From around mid-March to June, the four month period is the most exciting and busiest time for our Tea Makers sourcing team. This also means a fair amount of travelling to our favourite tea growing regions and of course tasting thousands of cups of new spring harvest teas from sublime Anji Bai Cha to delicately floral Darjeeling teas. As a company, our mission is to offer an unmatched range of exquisite tea to our customers and we leave no leaf unturned in our quest to find the best teas out there. We also use this period to reflect, review and add new exciting teas from the new harvesting season.
For spring teas, the first off the starting block is usually the Darjeeling First Flush. During the bitter winter months, beneath the foothills of the Himalayas, the tea plants go into hibernation, and with the onset of the warm spring sunshine and gradually rising temperature, the first spring shoots burst into life. These succulent spring buds carry the most amazing flavours with fruity sweet and floral notes, with the distinctive muscatel flavours unique to the region of Darjeeling.
The harvesting season is largely dependent on the weather condition in each year, but it could start from third week of March to end of April. These tender leaves are then gently rolled and dried to preserve and savour the delicate flavours. Heavy processing will speed up the oxidisation process, that will kill off the delicate flavours and produce more tannin that we all identify as the bitterness associated with black tea. Therefore, these first flush teas are quite light in colour with golden hue, almost like a green or a white tea.
Tea lovers all over the world eagerly wait for the arrival of their favourite tea from the respective tea gardens of their choice. The earliest harvests are always scarce and are usually produced in micro batches of 5kgs to 20kgs. We have been working very closely with selected tea gardens to source our range of first flush Darjeeling teas and we at The Tea Makers of London take immense pride in being one of the first companies to bring it to our customers each year.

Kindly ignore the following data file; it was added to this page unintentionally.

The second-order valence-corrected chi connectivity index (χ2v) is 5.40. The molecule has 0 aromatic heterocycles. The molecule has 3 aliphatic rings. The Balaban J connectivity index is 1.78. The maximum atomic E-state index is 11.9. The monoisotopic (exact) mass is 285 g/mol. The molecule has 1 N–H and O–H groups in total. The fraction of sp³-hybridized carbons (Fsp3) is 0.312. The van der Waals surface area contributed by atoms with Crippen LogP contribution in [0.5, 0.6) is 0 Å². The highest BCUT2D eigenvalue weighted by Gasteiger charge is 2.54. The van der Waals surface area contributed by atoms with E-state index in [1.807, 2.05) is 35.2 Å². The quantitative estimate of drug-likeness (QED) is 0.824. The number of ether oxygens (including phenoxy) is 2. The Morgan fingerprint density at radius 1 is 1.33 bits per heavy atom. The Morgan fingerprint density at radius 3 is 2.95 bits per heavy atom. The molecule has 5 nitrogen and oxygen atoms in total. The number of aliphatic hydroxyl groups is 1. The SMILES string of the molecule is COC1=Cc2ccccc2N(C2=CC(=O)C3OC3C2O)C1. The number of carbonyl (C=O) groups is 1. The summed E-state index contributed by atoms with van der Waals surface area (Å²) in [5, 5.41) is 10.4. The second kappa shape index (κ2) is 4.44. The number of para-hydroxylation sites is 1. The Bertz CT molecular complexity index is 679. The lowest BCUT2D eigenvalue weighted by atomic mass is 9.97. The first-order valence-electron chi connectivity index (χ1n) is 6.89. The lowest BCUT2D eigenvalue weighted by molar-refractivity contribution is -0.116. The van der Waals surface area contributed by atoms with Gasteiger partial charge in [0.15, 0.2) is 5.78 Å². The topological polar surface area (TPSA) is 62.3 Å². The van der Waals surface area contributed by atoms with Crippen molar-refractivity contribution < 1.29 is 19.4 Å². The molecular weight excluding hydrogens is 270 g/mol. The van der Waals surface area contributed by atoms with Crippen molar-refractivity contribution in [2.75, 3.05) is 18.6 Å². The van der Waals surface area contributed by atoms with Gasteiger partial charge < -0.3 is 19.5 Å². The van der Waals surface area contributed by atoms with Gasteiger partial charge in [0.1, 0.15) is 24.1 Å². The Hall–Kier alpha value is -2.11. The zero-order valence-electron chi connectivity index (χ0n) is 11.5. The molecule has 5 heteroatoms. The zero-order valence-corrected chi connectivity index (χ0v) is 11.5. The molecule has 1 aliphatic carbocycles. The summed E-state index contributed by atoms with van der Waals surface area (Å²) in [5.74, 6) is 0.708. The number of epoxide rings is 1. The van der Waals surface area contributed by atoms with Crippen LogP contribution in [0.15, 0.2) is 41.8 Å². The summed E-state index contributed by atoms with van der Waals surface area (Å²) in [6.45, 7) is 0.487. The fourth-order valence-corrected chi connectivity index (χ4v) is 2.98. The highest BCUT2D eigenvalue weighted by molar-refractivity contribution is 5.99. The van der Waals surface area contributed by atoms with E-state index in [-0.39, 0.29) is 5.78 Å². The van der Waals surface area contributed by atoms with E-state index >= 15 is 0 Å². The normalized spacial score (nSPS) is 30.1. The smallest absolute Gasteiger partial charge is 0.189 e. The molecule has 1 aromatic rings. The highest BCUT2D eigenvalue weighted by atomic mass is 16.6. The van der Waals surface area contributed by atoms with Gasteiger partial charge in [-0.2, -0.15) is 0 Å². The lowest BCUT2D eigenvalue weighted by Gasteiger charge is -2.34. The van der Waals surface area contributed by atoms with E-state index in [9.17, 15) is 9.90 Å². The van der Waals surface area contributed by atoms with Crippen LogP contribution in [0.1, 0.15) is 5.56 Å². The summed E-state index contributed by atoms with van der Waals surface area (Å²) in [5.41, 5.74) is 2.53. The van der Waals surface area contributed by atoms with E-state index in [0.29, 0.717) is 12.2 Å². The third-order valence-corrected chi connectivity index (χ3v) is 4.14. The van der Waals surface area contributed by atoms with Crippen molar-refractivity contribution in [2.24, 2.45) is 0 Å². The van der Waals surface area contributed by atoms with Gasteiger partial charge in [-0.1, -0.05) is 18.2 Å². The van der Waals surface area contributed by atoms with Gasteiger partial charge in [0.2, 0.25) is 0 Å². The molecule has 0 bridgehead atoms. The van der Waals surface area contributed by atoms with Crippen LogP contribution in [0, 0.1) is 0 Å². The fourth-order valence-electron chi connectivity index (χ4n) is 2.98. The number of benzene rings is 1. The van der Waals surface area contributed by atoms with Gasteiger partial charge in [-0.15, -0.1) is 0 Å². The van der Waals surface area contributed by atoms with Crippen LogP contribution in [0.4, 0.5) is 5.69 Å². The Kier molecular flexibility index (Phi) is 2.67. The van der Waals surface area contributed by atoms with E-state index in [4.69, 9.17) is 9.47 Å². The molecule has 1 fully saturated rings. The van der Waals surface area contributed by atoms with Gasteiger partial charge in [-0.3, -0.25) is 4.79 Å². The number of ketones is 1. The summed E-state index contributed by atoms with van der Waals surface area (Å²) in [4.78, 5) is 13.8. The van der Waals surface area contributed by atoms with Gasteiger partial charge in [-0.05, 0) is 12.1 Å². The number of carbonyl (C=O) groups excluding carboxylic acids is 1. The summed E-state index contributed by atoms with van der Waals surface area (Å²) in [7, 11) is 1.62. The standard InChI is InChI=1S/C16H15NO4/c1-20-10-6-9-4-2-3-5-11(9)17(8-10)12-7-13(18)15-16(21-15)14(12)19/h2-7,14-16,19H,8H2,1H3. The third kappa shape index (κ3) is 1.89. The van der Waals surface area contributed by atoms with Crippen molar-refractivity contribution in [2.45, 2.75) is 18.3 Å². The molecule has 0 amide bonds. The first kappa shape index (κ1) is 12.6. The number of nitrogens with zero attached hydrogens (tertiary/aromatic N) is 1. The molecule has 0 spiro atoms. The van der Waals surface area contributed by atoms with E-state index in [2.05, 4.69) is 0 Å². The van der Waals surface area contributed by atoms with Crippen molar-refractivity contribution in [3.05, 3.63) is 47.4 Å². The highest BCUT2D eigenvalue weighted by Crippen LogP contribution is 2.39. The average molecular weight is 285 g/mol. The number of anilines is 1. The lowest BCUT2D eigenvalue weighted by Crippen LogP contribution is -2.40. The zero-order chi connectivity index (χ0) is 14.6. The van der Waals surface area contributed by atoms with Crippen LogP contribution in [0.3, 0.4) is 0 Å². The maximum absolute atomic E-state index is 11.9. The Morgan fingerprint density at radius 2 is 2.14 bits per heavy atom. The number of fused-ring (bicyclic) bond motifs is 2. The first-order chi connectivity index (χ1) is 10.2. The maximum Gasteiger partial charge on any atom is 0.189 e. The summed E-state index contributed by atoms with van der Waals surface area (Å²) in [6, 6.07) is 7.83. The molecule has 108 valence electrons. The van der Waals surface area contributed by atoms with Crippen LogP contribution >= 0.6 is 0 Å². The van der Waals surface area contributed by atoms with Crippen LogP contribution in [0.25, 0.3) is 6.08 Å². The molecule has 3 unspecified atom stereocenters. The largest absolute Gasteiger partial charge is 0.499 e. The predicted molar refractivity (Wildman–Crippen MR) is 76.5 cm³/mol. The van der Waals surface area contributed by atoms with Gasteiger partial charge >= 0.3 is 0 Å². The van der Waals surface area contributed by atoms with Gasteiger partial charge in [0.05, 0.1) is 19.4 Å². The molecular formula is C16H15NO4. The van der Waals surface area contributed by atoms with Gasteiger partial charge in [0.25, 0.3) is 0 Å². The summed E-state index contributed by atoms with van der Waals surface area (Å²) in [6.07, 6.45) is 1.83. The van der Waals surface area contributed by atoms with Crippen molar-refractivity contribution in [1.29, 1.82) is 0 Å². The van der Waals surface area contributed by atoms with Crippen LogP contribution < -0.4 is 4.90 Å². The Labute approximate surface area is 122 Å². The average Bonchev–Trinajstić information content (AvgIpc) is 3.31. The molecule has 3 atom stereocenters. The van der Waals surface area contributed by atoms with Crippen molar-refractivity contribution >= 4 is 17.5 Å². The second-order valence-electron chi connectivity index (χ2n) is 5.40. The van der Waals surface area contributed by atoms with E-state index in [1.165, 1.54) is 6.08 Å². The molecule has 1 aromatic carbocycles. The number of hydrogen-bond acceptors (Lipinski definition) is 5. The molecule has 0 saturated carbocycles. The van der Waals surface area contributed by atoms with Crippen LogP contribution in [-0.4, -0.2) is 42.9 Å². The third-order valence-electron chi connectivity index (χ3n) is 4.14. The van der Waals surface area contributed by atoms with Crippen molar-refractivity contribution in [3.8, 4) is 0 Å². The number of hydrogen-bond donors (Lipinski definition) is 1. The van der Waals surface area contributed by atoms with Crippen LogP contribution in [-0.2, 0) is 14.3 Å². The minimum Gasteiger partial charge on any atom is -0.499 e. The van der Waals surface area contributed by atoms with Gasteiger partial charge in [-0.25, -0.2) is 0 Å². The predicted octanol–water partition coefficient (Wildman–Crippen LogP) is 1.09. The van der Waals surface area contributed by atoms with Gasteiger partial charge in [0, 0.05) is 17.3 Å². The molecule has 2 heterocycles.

So, what about the 2020 season you might ask! The timing of the harvest needs to be precise when the tender buds are ready to be picked. Going in early or delaying even by a day or two will have an impact on the quality of the teas. As you could imagine, when the covid-19 crisis landed just at the time of the harvesting period, it had a devastating impact on the first flush harvesting period. When the whole of India went into lockdown, the lush green shoots started to get course and mature and became unsuitable as a raw material.
The imposed lock-down due to Covid-19 has had a devastating impact on owners of the tea gardens, and on the workforce, as one third of the revenue comes from the first flush harvesting season. The plantation owners, workers, their family and the local economy are all heavily reliant of the tea industry and 2020 has not been a great year for the region and their livelihood, and our heart goes out to them.
There is some easing of the lock-down at the time of writing this piece, where some tea gardens are staring to gradually harvest what is left, although many of the over grown leaf needed to be “skiffed” (removed) in order to regenerate new fresh shoots that will become suitable for harvesting. We will be very lucky if we managed to source any further First Flush Darjeeling Teas. We will keep searching for teas that are of reasonably good quality. However, the chances are that we will have to wait unit 2021 for the much loved Junpana, Makaibary etc... fingers crossed!
Unlike the previous years, our 2020 Single Origin First Flush Darjeeling teas are restricted to Glenburn Estate, Rohini Estate and Doke Fusion, a small independent biodiverse tea garden. As always, we are constantly on the lookout for good teas from the region and as long as we find teas that meets our high quality threshold, we will try source them for our Darjeeling tea lovers. So, watch this space.